5 years ago

Veneered zirconia inlay-retained fixed dental prostheses: 10-Year results from a prospective clinical study

The purpose of this study was to evaluate the 10-year clinical performance of zirconia-based inlay-retained fixed dental prostheses (IRFDP). Methods For replacement of a molar in 27 patients, 30 IRFDP were luted by use of different cements, Panavia F (Kuraray Europe GmbH) or Multilink Automix (Ivoclar Vivadent GmbH), with use of inlay/inlay, inlay/full-crown, or inlay/partial-crown retainers for anchorage. Frameworks were milled from yttria-stabilized zirconia (IPS e.maxZirCAD; Ivoclar Vivadent GmbH) and fully veneered with pressable ceramic (IPS e.max ZirPress; Ivoclar Vivadent GmbH). Before luting, the IRFDP were silica-coated (Rocatec; 3M Espe) and silanized (Monobond S; Ivoclar Vivadent GmbH). Complications (for example, chipping or delamination of the veneering ceramic, debonding, secondary caries, endodontic treatment, and abutment tooth fracture) and failure were reported, by use of standardized report forms, 2 weeks, 6 months, and 1, 2, and 10 years after cementation. Statistical analysis included Kaplan–Meier survival and success (complication-free survival) and Cox regression analysis (α=0.05 for all). Results During the 10-year observation period, the complications most often observed were chipping of the veneer and debonding. Twenty-five restorations failed and one participant dropped out. Cumulative 10-year survival and success were 12.1% and 0%, respectively. The design of the retainer, use of a dental dam, choice of cement, and location in the dental arch had no statistically significant effect on the occurrence of complications. Conclusions Use of fully veneered zirconia-based IRFDP with this technique cannot be recommended. Clinical significance A large incidence of complications and poor survival were observed for fully veneered zirconia-based IRFDP, revealing an urgent need for further design improvements for this type of restoration. This, again, emphasizes the need for testing of new restoration designs in clinical trials before implementation in general dental practice.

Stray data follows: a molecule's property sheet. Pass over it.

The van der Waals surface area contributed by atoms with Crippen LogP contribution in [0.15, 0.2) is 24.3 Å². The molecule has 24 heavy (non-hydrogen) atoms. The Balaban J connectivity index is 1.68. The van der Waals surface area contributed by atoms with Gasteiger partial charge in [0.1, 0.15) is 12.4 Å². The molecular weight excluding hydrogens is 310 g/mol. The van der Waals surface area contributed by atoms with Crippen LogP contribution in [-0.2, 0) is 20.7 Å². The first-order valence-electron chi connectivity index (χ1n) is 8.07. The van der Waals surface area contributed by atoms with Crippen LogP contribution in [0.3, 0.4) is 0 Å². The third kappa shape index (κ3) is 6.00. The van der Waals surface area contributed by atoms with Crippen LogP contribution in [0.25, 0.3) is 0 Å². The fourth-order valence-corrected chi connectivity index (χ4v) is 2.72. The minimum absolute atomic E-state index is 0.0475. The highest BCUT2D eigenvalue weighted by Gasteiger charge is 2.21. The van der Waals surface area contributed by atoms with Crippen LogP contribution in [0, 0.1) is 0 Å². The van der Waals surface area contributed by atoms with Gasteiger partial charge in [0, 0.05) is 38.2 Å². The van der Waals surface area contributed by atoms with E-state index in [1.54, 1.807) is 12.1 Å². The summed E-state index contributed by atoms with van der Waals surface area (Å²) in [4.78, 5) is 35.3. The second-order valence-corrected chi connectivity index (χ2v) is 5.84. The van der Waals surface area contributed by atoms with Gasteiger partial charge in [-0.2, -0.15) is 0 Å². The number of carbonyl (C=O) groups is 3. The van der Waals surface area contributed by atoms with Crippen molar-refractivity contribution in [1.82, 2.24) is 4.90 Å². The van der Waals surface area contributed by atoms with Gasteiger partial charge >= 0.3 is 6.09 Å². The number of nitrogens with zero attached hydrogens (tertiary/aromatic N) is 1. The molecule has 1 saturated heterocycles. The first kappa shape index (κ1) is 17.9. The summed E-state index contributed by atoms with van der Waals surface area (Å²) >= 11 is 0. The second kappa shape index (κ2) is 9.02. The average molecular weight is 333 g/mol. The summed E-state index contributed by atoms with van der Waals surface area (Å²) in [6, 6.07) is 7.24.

Publisher URL: www.sciencedirect.com/science

DOI: S0300571217301537

You might also like
Discover & Discuss Important Research

Keeping up-to-date with research can feel impossible, with papers being published faster than you'll ever be able to read them. That's where Researcher comes in: we're simplifying discovery and making important discussions happen. With over 19,000 sources, including peer-reviewed journals, preprints, blogs, universities, podcasts and Live events across 10 research areas, you'll never miss what's important to you. It's like social media, but better. Oh, and we should mention - it's free.

  • Download from Google Play
  • Download from App Store
  • Download from AppInChina

Researcher displays publicly available abstracts and doesn’t host any full article content. If the content is open access, we will direct clicks from the abstracts to the publisher website and display the PDF copy on our platform. Clicks to view the full text will be directed to the publisher website, where only users with subscriptions or access through their institution are able to view the full article.